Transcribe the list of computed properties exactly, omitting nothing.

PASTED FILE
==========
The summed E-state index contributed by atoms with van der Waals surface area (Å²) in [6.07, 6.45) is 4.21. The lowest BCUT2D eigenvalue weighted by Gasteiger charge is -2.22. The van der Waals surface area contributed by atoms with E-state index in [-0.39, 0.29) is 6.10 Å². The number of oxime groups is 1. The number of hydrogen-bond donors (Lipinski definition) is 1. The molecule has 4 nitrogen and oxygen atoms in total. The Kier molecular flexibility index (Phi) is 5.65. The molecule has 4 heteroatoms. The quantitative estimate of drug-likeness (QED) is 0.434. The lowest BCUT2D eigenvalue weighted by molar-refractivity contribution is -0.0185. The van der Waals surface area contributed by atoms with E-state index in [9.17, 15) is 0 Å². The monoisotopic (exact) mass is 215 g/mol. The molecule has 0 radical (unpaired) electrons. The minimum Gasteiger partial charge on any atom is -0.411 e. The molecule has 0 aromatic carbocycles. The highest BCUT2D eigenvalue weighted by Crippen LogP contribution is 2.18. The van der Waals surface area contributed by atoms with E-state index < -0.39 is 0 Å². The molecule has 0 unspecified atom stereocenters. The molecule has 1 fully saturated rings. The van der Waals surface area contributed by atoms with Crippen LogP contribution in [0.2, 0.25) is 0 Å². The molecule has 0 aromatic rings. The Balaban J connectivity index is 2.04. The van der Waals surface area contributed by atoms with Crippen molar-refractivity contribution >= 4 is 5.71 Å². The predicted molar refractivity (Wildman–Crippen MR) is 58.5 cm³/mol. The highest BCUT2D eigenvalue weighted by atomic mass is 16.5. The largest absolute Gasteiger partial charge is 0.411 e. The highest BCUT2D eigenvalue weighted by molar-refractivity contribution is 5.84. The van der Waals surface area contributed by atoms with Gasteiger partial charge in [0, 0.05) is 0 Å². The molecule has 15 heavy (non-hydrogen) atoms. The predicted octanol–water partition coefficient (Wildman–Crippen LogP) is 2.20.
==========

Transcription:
The summed E-state index contributed by atoms with van der Waals surface area (Å²) in [6.07, 6.45) is 4.21. The lowest BCUT2D eigenvalue weighted by Gasteiger charge is -2.22. The van der Waals surface area contributed by atoms with E-state index in [-0.39, 0.29) is 6.10 Å². The number of oxime groups is 1. The number of hydrogen-bond donors (Lipinski definition) is 1. The molecule has 4 nitrogen and oxygen atoms in total. The Kier molecular flexibility index (Phi) is 5.65. The molecule has 4 heteroatoms. The quantitative estimate of drug-likeness (QED) is 0.434. The lowest BCUT2D eigenvalue weighted by molar-refractivity contribution is -0.0185. The van der Waals surface area contributed by atoms with E-state index in [9.17, 15) is 0 Å². The monoisotopic (exact) mass is 215 g/mol. The molecule has 0 radical (unpaired) electrons. The minimum Gasteiger partial charge on any atom is -0.411 e. The molecule has 0 aromatic carbocycles. The highest BCUT2D eigenvalue weighted by Crippen LogP contribution is 2.18. The van der Waals surface area contributed by atoms with E-state index < -0.39 is 0 Å². The molecule has 0 unspecified atom stereocenters. The molecule has 1 fully saturated rings. The van der Waals surface area contributed by atoms with Crippen LogP contribution in [0.2, 0.25) is 0 Å². The molecule has 0 aromatic rings. The Balaban J connectivity index is 2.04. The van der Waals surface area contributed by atoms with Crippen molar-refractivity contribution >= 4 is 5.71 Å². The predicted molar refractivity (Wildman–Crippen MR) is 58.5 cm³/mol. The highest BCUT2D eigenvalue weighted by atomic mass is 16.5. The largest absolute Gasteiger partial charge is 0.411 e. The highest BCUT2D eigenvalue weighted by molar-refractivity contribution is 5.84. The van der Waals surface area contributed by atoms with Gasteiger partial charge in [0, 0.05) is 0 Å². The molecule has 15 heavy (non-hydrogen) atoms. The predicted octanol–water partition coefficient (Wildman–Crippen LogP) is 2.20.